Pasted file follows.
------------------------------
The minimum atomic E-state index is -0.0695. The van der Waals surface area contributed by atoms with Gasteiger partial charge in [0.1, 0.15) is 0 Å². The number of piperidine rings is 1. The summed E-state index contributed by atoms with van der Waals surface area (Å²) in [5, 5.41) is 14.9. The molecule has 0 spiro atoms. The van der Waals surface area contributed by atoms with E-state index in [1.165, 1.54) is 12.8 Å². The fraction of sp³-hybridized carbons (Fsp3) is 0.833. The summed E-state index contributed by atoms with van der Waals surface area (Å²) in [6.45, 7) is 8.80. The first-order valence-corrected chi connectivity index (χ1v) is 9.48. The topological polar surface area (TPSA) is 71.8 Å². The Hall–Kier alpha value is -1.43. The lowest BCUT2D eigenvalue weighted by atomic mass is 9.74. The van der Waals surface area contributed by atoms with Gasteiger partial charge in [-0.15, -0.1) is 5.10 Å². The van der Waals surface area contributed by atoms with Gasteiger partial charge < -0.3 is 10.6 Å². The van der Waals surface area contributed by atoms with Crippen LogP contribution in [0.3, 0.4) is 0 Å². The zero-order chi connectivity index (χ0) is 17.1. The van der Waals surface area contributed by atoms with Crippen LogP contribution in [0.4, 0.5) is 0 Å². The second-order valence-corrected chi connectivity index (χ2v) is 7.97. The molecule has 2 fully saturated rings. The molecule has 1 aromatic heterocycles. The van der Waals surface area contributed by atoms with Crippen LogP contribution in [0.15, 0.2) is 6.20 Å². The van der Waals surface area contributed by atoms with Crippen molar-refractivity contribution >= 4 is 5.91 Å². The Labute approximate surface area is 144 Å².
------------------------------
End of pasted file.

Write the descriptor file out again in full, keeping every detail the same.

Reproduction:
The minimum atomic E-state index is -0.0695. The van der Waals surface area contributed by atoms with Gasteiger partial charge in [0.1, 0.15) is 0 Å². The number of piperidine rings is 1. The summed E-state index contributed by atoms with van der Waals surface area (Å²) in [5, 5.41) is 14.9. The molecule has 0 spiro atoms. The van der Waals surface area contributed by atoms with E-state index in [1.165, 1.54) is 12.8 Å². The fraction of sp³-hybridized carbons (Fsp3) is 0.833. The summed E-state index contributed by atoms with van der Waals surface area (Å²) in [6.45, 7) is 8.80. The first-order valence-corrected chi connectivity index (χ1v) is 9.48. The topological polar surface area (TPSA) is 71.8 Å². The Hall–Kier alpha value is -1.43. The lowest BCUT2D eigenvalue weighted by atomic mass is 9.74. The van der Waals surface area contributed by atoms with Gasteiger partial charge in [-0.15, -0.1) is 5.10 Å². The van der Waals surface area contributed by atoms with Gasteiger partial charge < -0.3 is 10.6 Å². The van der Waals surface area contributed by atoms with Crippen LogP contribution in [0.3, 0.4) is 0 Å². The zero-order chi connectivity index (χ0) is 17.1. The van der Waals surface area contributed by atoms with Crippen LogP contribution in [0.4, 0.5) is 0 Å². The second-order valence-corrected chi connectivity index (χ2v) is 7.97. The molecule has 2 fully saturated rings. The molecule has 1 aromatic heterocycles. The van der Waals surface area contributed by atoms with Crippen LogP contribution in [0.15, 0.2) is 6.20 Å². The van der Waals surface area contributed by atoms with Crippen molar-refractivity contribution >= 4 is 5.91 Å². The Labute approximate surface area is 144 Å².